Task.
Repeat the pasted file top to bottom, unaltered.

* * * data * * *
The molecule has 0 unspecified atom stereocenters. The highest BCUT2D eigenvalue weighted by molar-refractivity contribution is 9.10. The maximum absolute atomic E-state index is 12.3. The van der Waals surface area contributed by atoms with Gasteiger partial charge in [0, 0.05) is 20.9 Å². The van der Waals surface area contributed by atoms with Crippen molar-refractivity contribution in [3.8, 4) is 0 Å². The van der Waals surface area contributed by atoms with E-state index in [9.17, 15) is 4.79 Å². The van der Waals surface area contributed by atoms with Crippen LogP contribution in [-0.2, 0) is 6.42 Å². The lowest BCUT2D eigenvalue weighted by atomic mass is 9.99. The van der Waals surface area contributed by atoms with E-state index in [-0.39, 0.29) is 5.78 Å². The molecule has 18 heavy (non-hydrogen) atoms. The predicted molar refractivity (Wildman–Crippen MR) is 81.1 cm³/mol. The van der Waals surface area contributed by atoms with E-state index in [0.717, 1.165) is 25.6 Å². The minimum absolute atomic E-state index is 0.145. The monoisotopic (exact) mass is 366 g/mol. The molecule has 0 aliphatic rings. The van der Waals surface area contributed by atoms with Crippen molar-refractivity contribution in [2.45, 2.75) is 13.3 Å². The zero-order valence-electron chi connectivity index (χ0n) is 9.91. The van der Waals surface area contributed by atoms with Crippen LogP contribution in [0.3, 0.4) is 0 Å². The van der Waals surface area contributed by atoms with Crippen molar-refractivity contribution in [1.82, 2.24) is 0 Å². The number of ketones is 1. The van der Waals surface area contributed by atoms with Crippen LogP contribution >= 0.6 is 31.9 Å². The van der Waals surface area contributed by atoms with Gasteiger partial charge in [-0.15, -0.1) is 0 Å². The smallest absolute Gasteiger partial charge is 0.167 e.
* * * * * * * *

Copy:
The molecule has 0 unspecified atom stereocenters. The highest BCUT2D eigenvalue weighted by molar-refractivity contribution is 9.10. The maximum absolute atomic E-state index is 12.3. The van der Waals surface area contributed by atoms with Gasteiger partial charge in [0, 0.05) is 20.9 Å². The van der Waals surface area contributed by atoms with Crippen molar-refractivity contribution in [3.8, 4) is 0 Å². The van der Waals surface area contributed by atoms with E-state index in [9.17, 15) is 4.79 Å². The van der Waals surface area contributed by atoms with Crippen LogP contribution in [-0.2, 0) is 6.42 Å². The lowest BCUT2D eigenvalue weighted by atomic mass is 9.99. The van der Waals surface area contributed by atoms with E-state index in [-0.39, 0.29) is 5.78 Å². The molecule has 18 heavy (non-hydrogen) atoms. The predicted molar refractivity (Wildman–Crippen MR) is 81.1 cm³/mol. The van der Waals surface area contributed by atoms with E-state index in [0.717, 1.165) is 25.6 Å². The minimum absolute atomic E-state index is 0.145. The monoisotopic (exact) mass is 366 g/mol. The molecule has 0 aliphatic rings. The van der Waals surface area contributed by atoms with Crippen molar-refractivity contribution in [2.45, 2.75) is 13.3 Å². The zero-order valence-electron chi connectivity index (χ0n) is 9.91. The van der Waals surface area contributed by atoms with Crippen LogP contribution in [0.3, 0.4) is 0 Å². The van der Waals surface area contributed by atoms with Crippen molar-refractivity contribution in [1.82, 2.24) is 0 Å². The number of ketones is 1. The van der Waals surface area contributed by atoms with Crippen LogP contribution >= 0.6 is 31.9 Å². The van der Waals surface area contributed by atoms with Gasteiger partial charge in [-0.15, -0.1) is 0 Å². The smallest absolute Gasteiger partial charge is 0.167 e.